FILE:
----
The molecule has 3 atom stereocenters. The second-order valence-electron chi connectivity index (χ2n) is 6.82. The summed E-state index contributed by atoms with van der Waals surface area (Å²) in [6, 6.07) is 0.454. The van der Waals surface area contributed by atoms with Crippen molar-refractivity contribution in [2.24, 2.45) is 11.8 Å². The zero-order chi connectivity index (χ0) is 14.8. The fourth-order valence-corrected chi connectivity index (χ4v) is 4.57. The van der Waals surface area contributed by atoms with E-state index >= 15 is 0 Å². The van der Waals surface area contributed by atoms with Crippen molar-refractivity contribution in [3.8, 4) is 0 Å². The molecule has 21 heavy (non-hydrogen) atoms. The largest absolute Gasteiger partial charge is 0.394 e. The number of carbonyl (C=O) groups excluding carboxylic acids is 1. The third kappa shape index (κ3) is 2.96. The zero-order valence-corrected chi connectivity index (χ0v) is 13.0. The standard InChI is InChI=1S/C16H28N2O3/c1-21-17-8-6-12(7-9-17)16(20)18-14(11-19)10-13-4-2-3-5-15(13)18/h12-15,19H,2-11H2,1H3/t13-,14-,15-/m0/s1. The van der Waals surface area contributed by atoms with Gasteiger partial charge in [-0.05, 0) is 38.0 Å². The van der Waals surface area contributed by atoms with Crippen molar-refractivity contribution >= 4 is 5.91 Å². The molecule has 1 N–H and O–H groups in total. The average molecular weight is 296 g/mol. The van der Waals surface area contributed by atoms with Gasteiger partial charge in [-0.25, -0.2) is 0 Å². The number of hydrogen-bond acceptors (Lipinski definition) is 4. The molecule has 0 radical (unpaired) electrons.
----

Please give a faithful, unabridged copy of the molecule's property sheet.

The molecule has 3 atom stereocenters. The second-order valence-electron chi connectivity index (χ2n) is 6.82. The summed E-state index contributed by atoms with van der Waals surface area (Å²) in [6, 6.07) is 0.454. The van der Waals surface area contributed by atoms with Crippen molar-refractivity contribution in [2.24, 2.45) is 11.8 Å². The zero-order chi connectivity index (χ0) is 14.8. The fourth-order valence-corrected chi connectivity index (χ4v) is 4.57. The van der Waals surface area contributed by atoms with E-state index >= 15 is 0 Å². The van der Waals surface area contributed by atoms with Crippen molar-refractivity contribution in [3.8, 4) is 0 Å². The molecule has 21 heavy (non-hydrogen) atoms. The largest absolute Gasteiger partial charge is 0.394 e. The number of carbonyl (C=O) groups excluding carboxylic acids is 1. The third kappa shape index (κ3) is 2.96. The zero-order valence-corrected chi connectivity index (χ0v) is 13.0. The standard InChI is InChI=1S/C16H28N2O3/c1-21-17-8-6-12(7-9-17)16(20)18-14(11-19)10-13-4-2-3-5-15(13)18/h12-15,19H,2-11H2,1H3/t13-,14-,15-/m0/s1. The van der Waals surface area contributed by atoms with Gasteiger partial charge in [-0.05, 0) is 38.0 Å². The van der Waals surface area contributed by atoms with Crippen molar-refractivity contribution >= 4 is 5.91 Å². The molecule has 1 N–H and O–H groups in total. The average molecular weight is 296 g/mol. The van der Waals surface area contributed by atoms with Gasteiger partial charge in [-0.25, -0.2) is 0 Å². The number of hydrogen-bond acceptors (Lipinski definition) is 4. The molecule has 0 radical (unpaired) electrons.